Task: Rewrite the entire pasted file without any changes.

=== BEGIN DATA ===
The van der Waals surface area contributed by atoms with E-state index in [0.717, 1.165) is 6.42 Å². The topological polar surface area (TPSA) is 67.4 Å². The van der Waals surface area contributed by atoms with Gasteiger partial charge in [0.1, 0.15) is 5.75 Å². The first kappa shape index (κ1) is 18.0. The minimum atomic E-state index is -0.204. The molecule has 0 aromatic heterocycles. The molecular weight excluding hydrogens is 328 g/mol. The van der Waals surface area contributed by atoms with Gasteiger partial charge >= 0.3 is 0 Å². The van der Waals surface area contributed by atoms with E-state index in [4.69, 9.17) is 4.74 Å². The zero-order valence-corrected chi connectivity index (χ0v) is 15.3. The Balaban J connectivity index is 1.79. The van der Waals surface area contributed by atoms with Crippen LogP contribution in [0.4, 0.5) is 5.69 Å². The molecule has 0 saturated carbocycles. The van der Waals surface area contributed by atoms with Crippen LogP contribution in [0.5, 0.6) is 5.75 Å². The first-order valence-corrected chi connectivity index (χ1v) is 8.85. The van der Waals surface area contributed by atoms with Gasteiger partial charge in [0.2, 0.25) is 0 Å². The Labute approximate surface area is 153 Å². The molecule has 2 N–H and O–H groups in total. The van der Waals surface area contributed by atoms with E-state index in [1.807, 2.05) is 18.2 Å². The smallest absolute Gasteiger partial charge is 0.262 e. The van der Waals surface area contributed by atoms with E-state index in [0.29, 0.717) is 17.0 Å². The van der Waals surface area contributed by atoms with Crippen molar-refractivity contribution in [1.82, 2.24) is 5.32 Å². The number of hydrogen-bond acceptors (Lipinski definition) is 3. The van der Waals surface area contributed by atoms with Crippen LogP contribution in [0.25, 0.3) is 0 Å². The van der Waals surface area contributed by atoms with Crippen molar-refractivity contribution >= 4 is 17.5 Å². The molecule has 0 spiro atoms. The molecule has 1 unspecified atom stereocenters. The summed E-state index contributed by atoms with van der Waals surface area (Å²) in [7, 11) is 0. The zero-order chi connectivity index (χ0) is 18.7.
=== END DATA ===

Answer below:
The van der Waals surface area contributed by atoms with E-state index in [0.717, 1.165) is 6.42 Å². The topological polar surface area (TPSA) is 67.4 Å². The van der Waals surface area contributed by atoms with Gasteiger partial charge in [0.1, 0.15) is 5.75 Å². The first kappa shape index (κ1) is 18.0. The minimum atomic E-state index is -0.204. The molecule has 0 aromatic heterocycles. The molecular weight excluding hydrogens is 328 g/mol. The van der Waals surface area contributed by atoms with Gasteiger partial charge >= 0.3 is 0 Å². The van der Waals surface area contributed by atoms with E-state index in [4.69, 9.17) is 4.74 Å². The zero-order valence-corrected chi connectivity index (χ0v) is 15.3. The Balaban J connectivity index is 1.79. The van der Waals surface area contributed by atoms with Crippen LogP contribution in [0.4, 0.5) is 5.69 Å². The molecule has 0 saturated carbocycles. The van der Waals surface area contributed by atoms with Crippen LogP contribution in [0.5, 0.6) is 5.75 Å². The first-order valence-corrected chi connectivity index (χ1v) is 8.85. The van der Waals surface area contributed by atoms with Gasteiger partial charge in [0.2, 0.25) is 0 Å². The Labute approximate surface area is 153 Å². The molecule has 2 N–H and O–H groups in total. The van der Waals surface area contributed by atoms with E-state index in [1.807, 2.05) is 18.2 Å². The smallest absolute Gasteiger partial charge is 0.262 e. The van der Waals surface area contributed by atoms with E-state index in [0.29, 0.717) is 17.0 Å². The van der Waals surface area contributed by atoms with Crippen molar-refractivity contribution in [1.82, 2.24) is 5.32 Å². The number of hydrogen-bond acceptors (Lipinski definition) is 3. The van der Waals surface area contributed by atoms with Crippen LogP contribution in [0.25, 0.3) is 0 Å². The van der Waals surface area contributed by atoms with Crippen molar-refractivity contribution >= 4 is 17.5 Å². The molecule has 0 spiro atoms. The molecule has 1 unspecified atom stereocenters. The summed E-state index contributed by atoms with van der Waals surface area (Å²) in [7, 11) is 0. The zero-order chi connectivity index (χ0) is 18.7.